Stanley Kubrick shot the first week of "Full Metal Jacket" in 65mm b&w before changing his mind and switching to 35mm color neg.

65mm b&w stocks would have been necessary back when Douglas Trumbull was shooting his efx work and doing optical printer composites in 65mm (for hi-con hold-out mattes.)


---Don't know how I forgot it.
Much of 'Tron' was shot on 65mm Double-X.
The live action 'animation' was shhot on 65mm, printed on to kodalith animation cels, which were rephotographed masked and through color filters onto Vistavision.

---LV
  • 0

#15 Max Jacoby

Max Jacoby
  • Sustaining Members
  • 2955 posts
  • Other

Posted 21 November 2005 - 06:15 PM

But the 765 is the best 65mm camera.

The 65mm Panavision camera you mention is MOS as far as I'm aware.
  • 0

#16 David Mullen ASC

David Mullen ASC
  • Sustaining Members
  • 19769 posts
  • Cinematographer
  • Los Angeles

Posted 21 November 2005 - 06:22 PM

Panavision created a new 65mm Panaflex around the same time as the 765.
  • 0

#17 Mitch Gross

Mitch Gross
  • Basic Members
  • PipPipPipPip
  • 2873 posts
  • Cinematographer

Posted 21 November 2005 - 10:54 PM

"Far & Away" was primarily shot using the newer Panavision 65mm camera that David mentioned. In the Land-Rush sequence where many cameras were needed (I think a dozen or so) they emptied the shelves of 65mm gear, employing old Panavision gear, 765s and some Mitchells pulled from the mothballs. There still weren't enough so for a couple of cameras buried in the ground anamorphic 35 setups were used.

I believe Storaro used Panavision for the 65mm sequences in "Little Budda."

I'm sure the 765 is an excellent camera, but it was designed as a sync-sound general prodution camera yet most of them only found used shooting highspeed f/x plates. I've been told they have to be serviced fairly regularly because they are used so much in a way other than what they were designed for. Or at least they were when people still shot a lot of f/x plates in 65mm.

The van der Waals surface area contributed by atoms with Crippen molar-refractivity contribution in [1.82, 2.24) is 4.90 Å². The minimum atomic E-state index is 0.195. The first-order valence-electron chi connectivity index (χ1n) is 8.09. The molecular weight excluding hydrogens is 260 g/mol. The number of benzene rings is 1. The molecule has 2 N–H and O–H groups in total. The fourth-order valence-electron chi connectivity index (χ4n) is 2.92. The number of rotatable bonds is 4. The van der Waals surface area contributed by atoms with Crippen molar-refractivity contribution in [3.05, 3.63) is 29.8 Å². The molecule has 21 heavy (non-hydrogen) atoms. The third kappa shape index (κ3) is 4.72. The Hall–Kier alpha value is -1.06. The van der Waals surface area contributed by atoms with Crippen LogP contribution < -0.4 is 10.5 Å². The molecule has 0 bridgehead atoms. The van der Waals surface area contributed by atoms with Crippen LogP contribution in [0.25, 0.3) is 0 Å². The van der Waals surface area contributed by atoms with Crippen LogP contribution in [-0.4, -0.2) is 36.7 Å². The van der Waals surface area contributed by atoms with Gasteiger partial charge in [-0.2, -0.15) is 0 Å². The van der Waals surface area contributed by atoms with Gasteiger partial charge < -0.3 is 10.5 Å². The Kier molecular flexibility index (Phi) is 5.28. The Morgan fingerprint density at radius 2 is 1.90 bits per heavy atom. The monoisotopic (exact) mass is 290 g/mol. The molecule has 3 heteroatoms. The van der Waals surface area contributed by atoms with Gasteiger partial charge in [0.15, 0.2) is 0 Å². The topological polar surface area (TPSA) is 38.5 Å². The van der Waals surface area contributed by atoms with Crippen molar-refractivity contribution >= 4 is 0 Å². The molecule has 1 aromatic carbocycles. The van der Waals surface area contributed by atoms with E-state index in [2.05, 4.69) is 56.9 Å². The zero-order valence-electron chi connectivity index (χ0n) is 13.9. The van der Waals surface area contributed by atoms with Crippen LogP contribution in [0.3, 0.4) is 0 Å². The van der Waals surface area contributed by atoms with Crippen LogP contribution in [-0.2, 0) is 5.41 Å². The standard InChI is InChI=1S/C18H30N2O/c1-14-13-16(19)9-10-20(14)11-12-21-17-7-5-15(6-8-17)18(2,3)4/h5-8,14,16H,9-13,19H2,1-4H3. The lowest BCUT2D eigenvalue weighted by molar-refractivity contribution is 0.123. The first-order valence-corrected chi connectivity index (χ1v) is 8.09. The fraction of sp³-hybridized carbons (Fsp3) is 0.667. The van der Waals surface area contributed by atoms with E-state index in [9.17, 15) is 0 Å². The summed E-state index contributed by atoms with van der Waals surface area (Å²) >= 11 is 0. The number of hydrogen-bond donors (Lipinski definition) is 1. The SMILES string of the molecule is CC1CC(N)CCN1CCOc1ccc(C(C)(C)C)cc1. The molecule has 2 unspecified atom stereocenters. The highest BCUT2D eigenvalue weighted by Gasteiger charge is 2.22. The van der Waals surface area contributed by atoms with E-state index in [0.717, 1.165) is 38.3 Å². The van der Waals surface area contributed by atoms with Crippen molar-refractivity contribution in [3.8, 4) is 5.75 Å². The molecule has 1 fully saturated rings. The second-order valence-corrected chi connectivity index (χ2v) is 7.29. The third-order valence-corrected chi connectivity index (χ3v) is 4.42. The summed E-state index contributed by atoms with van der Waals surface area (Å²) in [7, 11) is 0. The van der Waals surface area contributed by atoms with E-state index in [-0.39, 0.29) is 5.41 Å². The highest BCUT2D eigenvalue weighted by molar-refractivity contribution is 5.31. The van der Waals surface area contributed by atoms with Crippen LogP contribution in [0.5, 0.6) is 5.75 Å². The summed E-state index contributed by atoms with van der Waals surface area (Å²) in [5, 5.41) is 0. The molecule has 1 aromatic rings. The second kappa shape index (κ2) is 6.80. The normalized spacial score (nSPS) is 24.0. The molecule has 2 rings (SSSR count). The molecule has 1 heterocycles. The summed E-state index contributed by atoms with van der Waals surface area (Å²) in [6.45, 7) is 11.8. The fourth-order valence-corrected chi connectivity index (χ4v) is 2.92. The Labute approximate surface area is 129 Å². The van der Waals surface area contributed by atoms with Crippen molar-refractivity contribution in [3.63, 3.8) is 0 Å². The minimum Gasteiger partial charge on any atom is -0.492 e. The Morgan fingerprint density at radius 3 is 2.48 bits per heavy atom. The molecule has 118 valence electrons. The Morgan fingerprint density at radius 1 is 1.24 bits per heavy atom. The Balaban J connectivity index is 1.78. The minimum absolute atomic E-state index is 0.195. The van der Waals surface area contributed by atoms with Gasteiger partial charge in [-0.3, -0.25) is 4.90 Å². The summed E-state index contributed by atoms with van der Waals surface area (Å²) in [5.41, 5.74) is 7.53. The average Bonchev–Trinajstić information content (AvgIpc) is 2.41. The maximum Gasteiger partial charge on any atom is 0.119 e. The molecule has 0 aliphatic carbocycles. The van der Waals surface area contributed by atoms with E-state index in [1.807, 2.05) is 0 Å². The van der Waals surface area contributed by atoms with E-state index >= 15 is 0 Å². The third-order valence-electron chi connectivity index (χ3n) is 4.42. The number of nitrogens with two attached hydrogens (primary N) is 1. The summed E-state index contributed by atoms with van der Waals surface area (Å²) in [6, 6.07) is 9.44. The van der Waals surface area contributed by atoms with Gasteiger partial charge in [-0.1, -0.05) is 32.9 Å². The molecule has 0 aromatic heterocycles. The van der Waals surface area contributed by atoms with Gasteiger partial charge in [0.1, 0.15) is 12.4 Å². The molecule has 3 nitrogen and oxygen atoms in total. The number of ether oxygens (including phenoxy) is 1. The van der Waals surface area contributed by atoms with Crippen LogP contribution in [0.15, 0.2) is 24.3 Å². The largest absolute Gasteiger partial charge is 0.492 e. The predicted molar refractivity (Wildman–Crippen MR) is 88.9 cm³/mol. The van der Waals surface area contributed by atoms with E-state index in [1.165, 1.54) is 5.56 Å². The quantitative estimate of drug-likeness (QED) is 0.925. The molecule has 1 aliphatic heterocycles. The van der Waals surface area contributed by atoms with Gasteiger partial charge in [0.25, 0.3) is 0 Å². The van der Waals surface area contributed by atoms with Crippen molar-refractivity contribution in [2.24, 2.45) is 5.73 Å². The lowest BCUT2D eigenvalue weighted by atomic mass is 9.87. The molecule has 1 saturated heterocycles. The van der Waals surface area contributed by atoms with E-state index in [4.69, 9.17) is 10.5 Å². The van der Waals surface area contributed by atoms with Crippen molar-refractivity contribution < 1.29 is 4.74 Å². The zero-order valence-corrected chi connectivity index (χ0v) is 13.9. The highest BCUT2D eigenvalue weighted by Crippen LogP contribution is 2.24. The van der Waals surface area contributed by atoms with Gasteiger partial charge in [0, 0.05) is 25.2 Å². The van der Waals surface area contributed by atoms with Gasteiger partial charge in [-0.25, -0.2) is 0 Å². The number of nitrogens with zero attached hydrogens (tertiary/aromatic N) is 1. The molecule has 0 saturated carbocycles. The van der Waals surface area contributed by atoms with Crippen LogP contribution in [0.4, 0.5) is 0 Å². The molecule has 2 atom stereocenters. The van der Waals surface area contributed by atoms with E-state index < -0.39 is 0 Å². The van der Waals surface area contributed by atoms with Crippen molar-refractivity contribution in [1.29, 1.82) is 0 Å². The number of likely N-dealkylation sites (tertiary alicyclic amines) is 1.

• 0

#18 Max Jacoby

Max Jacoby
  • Sustaining Members
  • 2955 posts
  • Other

Posted 22 November 2005 - 04:24 AM

The 65mm sequences of 'Little Budda' were shot on the 765. There was an article in AC about it.
  • 0

#19 Ignacio Aguilar

Ignacio Aguilar
  • Basic Members
  • PipPipPipPip
  • 398 posts
  • Cinematographer
  • Madrid, Spain

Posted 22 November 2005 - 10:40 AM

Here are some pictures of the russian 70mm hand held camera, though with stereo lenses:

http://stereokino.ru/camen3.htm

Bonderchuk's 'War and Peace' has some amazing handheld work using this basic model.


Here are some more shots of that camera while shooting War and Peace:

Posted Image

Posted Image

Posted Image

The camera and handheld work is gorgeous. At first, I couldn't believe that a 70mm stock camera could do that 16mm-like shots. The film itself is really beautiful and features large-scale battles with THOUSANDS and THOUSANDS of extras. A real must to see, in my opinion.
  • 0

#20 John Holland

John Holland
  • Basic Members
  • PipPipPipPip
  • 2250 posts
  • Cinematographer
  • London England

Posted 22 November 2005 - 11:12 AM

I agree , must be seen in 70 mm , shot on a stock called Sovcolor , which in fact was Agfa-Gaevert , only about 25 asa , but might be wrong there about speed i mean . john holland london.
  • 0


Aerial Filmworks

Paralinx LLC

Broadcast Solutions Inc

rebotnix Technologies

FJS International, LLC

Opal

Ritter Battery

Visual Products

CineTape

Tai Audio

Rig Wheels Passport

The Slider

Gamma Ray Digital Inc

Technodolly

CineLab

Media Blackout - Custom Cables and AKS

Metropolis Post

Willys Widgets

Wooden Camera

Abel Cine

Glidecam

The Slider

Metropolis Post

Gamma Ray Digital Inc

Ritter Battery

Rig Wheels Passport

Willys Widgets

Broadcast Solutions Inc

Paralinx LLC

CineLab

Glidecam

Visual Products

Opal

Wooden Camera

rebotnix Technologies

Media Blackout - Custom Cables and AKS

Abel Cine

Tai Audio

FJS International, LLC

Technodolly

Aerial Filmworks

CineTape